Friday, October 30, 2015

Hanging Around on Facebook

 [JB note: This astute piece by an an admirable author -- and master of the Russian language -- suggests, at least to me, that American-language-based Facebook, if now global, doesn't translate automatically in the same way throughout the world. In a world of so-called "universal communication," that overused American-politically-correct word, "diversity," still reigns, at least linguistically.]

Фейсбу́к: Facebook
There is nothing quite so humiliating for an adult as stumbling badly in a foreign language. You know how it is. You open your mouth to say something, then realize you aren’t sure and close it. And then you think you do know, after all, and so you open your mouth again, only to slam it shut when you decide you really don’t. You stand there sucking air like a human guppy.
It’s especially humiliating when the phrase that’s giving you trouble should be easy. My gulping fish moment was when I wanted to say the very simple declarative sentence: I spent half the night on Facebook. Is it на Фейсбуке or в Фейсбуке, and what verb do you use?
So I asked around. The consensus on на or в was that there isn’t a consensus. There is, however, a large, nearly overwhelming majority who say в Фейсбуке and therefore из Фейсбука. For example: Сегодня я решил удалить страницу в Фейсбукe. (Today I decided to delete my Facebook page.) Or this claim: Россияне массово уходят из Фейсбука. (Russians are leaving Facebook in droves.) But you sometimes hear or read: Я не мог найти человека на Фейсбуке. (I couldn’t find the guy on Facebook). Or: Я узнал самый быстрый способ скачать клипы c Фейсбука. (I found the fastest way to download videos from Facebook.)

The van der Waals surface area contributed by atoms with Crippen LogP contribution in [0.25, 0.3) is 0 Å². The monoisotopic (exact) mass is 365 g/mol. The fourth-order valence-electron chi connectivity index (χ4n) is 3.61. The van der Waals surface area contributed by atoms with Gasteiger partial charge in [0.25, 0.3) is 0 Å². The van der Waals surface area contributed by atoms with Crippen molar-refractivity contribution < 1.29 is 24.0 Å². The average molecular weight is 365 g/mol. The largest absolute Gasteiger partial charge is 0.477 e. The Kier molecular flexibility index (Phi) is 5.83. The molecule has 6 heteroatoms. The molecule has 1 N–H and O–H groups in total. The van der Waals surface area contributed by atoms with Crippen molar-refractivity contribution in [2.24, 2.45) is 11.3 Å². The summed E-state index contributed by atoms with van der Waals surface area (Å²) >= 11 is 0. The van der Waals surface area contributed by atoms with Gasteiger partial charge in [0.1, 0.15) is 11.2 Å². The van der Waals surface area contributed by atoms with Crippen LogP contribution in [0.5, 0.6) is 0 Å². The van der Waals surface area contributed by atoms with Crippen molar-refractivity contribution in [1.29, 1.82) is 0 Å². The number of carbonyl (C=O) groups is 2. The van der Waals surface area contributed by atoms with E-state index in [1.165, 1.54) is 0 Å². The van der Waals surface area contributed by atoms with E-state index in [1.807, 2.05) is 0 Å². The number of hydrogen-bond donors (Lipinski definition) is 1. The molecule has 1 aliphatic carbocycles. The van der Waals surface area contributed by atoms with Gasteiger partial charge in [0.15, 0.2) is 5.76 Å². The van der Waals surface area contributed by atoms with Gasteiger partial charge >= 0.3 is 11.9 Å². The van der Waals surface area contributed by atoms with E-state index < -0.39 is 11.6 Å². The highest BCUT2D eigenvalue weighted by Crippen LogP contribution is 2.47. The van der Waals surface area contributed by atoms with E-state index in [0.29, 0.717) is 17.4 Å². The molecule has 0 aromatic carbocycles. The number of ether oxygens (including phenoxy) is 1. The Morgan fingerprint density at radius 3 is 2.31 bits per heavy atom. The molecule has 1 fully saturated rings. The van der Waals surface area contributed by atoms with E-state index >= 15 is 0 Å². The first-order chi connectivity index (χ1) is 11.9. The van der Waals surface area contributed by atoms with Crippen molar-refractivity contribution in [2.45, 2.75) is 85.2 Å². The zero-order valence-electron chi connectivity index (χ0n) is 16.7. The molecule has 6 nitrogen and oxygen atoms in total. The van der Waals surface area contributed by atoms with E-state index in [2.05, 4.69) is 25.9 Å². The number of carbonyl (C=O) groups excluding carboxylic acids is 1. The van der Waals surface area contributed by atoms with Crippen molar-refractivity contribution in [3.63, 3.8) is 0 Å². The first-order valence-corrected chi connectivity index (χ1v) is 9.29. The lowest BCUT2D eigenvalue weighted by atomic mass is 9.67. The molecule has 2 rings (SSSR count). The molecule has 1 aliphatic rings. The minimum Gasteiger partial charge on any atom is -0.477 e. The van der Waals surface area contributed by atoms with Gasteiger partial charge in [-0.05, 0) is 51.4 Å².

Sometimes people get snazzy — or maybe just lazy — and call it фейс: Еще одна забавная страница в фейсе. (There’s another fun page on FB.) But you can’t do this unless you are under 14 years old and/or have a lot of tattoos.
The verb most commonly used is сидеть (to sit), as in я весь вечер сидел в Фейсбуке. (I was on Facebook all evening.) But you can also hear the slangy торчать (to hang around). Sometimes people just talk about getting on, not staying in: Вчера вечером я залезла в Фейсбук. (Last night I got on, literally “crawled into,” Facebook.) Some of my acquaintances of the older generation think of Facebook not as a place, but as a kind of book, or maybe a virtual visitor’s album: Я давно не открывал Фейсбук. (I haven’t opened Facebook in a long time.) Закрой Фейсбук и пойдём ужинать. (Close Facebook and let’s go eat.)
But once you get on Facebook and sit there for a while, it’s pretty easy to talk about. All you do is speak English with a Russian accent. If you want someone to like your page, you just say: Кликни “лайк”! (Click “like”!) Or maybe: Жду ваши лайки. (I’ll be waiting for your “likes.”) Or just use the verb лайкать, which is to like something via a pictogram of a thumbs-up. Я лайкал всё подряд. (I clicked “like” on everything.)
If you write something, you call it пост or use the verb pair постить/запостить. Нельзя просто так взять и запостить новость без проверки. (You can’t just take and post news without checking it.) Apparently for this there is a punishment: Забанят тебя. (You’ll be banned.)
But that doesn’t happen too often among френды (social network friends). When Крым (Crimea) became крымнаш (Crimea is ours) there were some баны (bans) and people отфрендили друг друга (unfriended each other). That changed everyone’s френд-ленты (friend lists). But to get back in someone’s good Facebook graces, all you have to do is: фоткать милого щеночка (take a photo of a sweet puppy) and запостить её (post it).
Все лайкают. (Everyone likes it.)
Michele A. Berdy, a Moscow-based translator and interpreter, is author of "The Russian Word's Worth" (Glas), a collection of her columns.

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